David Bradley in THE STRAIN - Season 2 - "The Battle for Red Hook" | ©2015 FX/Michael Gibson

David Bradley in THE STRAIN - Season 2 - "The Battle for Red Hook" | ©2015 FX/Michael Gibson

Actor David Bradley is dancing with the kind of gusto associated with Dickensian revels. His costar on THE STRAIN, Kevin Durand, is immortalizing the action with his cell phone. It’s perfectly appropriate – this is a party thrown by Fox and FX for the Television Critics Association press tour at West Hollywood’s Soho House and there’s music blaring – but whether one is most familiar with Bradley from his STRAIN role as determined and lethal vampire hunter Abraham Setrakian, the vile Walder Frey from GAME OF THRONES, actor William Hartnell aka the First Doctor Who from AN ADVENTURE IN SPACE AND TIME, Argus Filch in the HARRY POTTER films or some other project altogether, it’s an arresting sight.

Bradley, originally from Yorkshire, England, has been acting professionally since 1971, with a steady career on stage – he’s been nominated for an Olivier Award, the English equivalent of the Tony – and in film and television. He started getting international attention for his work in the POTTER movies and CAPTAIN AMERICA, but when Walder Frey hosted the Red Wedding, Bradley became instantly recognizable to huge swaths of the population.

THE STRAIN, the series created by Guillermo Del Toro and Chuck Hogan, currently in its second season on FX Sundays at 10 PM and renewed for a third, chronicles what happens when a breed of vampires known as the Strigoi take over first New York, then the world. It gives Bradley the opportunity to play a very new sort of character, not only because his Abraham Setrakian is a good guy and a concentration camp survivor, but also because he’s a full-on, sword-wielding action hero.

ASSIGNMENT X: Did you expect to be swashbuckling at this stage of your career?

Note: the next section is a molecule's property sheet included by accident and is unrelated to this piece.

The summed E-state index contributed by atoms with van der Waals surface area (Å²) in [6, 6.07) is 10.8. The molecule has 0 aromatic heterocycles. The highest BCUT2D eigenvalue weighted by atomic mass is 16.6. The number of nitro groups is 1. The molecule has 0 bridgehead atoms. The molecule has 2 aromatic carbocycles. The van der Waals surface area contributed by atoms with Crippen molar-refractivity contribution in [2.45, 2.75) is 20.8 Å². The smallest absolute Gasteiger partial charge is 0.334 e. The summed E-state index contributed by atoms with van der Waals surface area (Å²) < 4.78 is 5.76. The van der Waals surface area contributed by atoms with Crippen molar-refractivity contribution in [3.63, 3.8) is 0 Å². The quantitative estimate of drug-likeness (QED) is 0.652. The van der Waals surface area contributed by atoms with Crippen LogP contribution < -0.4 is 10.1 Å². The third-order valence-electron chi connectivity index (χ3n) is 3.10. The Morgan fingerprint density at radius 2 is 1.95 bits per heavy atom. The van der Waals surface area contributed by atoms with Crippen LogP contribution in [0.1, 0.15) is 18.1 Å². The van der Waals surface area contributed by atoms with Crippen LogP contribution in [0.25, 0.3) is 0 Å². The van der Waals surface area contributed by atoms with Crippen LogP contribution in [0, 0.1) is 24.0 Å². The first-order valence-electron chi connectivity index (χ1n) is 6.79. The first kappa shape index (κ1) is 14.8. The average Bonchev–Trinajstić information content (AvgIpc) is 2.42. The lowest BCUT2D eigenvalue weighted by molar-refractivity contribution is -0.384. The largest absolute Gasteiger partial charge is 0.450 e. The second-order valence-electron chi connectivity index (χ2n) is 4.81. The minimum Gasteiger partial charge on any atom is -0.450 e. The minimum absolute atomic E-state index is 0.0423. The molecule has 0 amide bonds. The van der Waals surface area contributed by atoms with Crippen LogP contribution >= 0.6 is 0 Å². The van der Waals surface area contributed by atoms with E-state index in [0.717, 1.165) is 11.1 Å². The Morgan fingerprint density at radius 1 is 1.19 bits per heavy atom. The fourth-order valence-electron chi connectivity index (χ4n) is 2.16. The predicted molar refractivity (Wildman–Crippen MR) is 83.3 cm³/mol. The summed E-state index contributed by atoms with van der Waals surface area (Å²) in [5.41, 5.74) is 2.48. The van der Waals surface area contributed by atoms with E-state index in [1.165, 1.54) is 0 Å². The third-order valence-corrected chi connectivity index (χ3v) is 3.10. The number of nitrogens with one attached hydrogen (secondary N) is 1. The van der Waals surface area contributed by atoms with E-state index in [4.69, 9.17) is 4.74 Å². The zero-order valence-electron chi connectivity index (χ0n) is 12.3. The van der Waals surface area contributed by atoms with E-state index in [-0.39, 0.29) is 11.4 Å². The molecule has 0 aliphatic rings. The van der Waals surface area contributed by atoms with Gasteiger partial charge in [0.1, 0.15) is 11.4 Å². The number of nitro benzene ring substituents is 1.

DAVID BRADLEY: It was the last thing on my mind, the thought I would be – well, I’m seventy-three, it’s time I grew up, really – but it’s great, the fact that someone can write a series [with] action hero of my age. And I’m very grateful for it, because I spent several years with the Royal Shakespeare Company, where they very, very rarely put a sword in my hand and trusted me with it. So it’s nice to know that I can.

AX: Did the Royal Shakespeare sword training you got back then come in handy now, or did you have to train again?

BRADLEY: I had to be totally retrained, because I was probably a liability before I came here. Thankfully, Jamie Jones, who is the stunt coordinator on THE STRAIN, put me through my paces and reminded me what it takes to be a proper sword person. Before, I’d never been very good at it.

AX: Do you feel like you’re decent with a sword now?

BRADLEY: I’ve been trained well and I’m just feeling confident in the movements. It’s very technical and very physical and I actually enjoy it. I do whatever I can and I feel it’s within my capabilities. I don’t know what the Guinness Book record is for decapitation of vampires is, but I think I must be somewhere up there with the record [laughs].

AX: Are you enjoying the Van Helsing-ness of Setrakian’s character?

BRADLEY: Oh, yes, absolutely. I live in England, so I have yet to catch up with Series 2.I just enjoy all the little surprises that the writers come up with, particularly the idea that Setrakian is prolonging his life with a rather unusual cocktail, let’s say, that very nearly polishes him off. He finds an unusual way of keeping his youth, not out of any particular vanity to prolong his life, but in order to complete his mission. And I think the writers came up with something that was really a surprise to me, that Setrakian would resort to this method which is almost in league with the Devil, but it’s obviously very effective. So I just love the little twists and turns that the characters are making in Season 2.

AX: Giving that the two of you are hanging out together at this event, should we surmise that you’re enjoying working with Kevin Durand, who plays your ally Vasily Fet?

BRADLEY: Well, in Season 1, [the characters] formed a kind of alliance, but in Season 2, that is really solidified into a proper working relationship. We’ve become great friends off-screen. So it’s always a pleasure for me when I pick up a script and it says “Setrakian and Fet,” because I know we’re going to have a lot of fun. And I think Setrakian starts to realize fairly early on in Season 2 that this man is a most unlikely ally. I mean, who would have thought a year ago that a former English professor would hook up with a rat-catcher to solve one of the biggest problems that’s confronting the world [laughs]?

AX: How is it working with Guillermo Del Toro?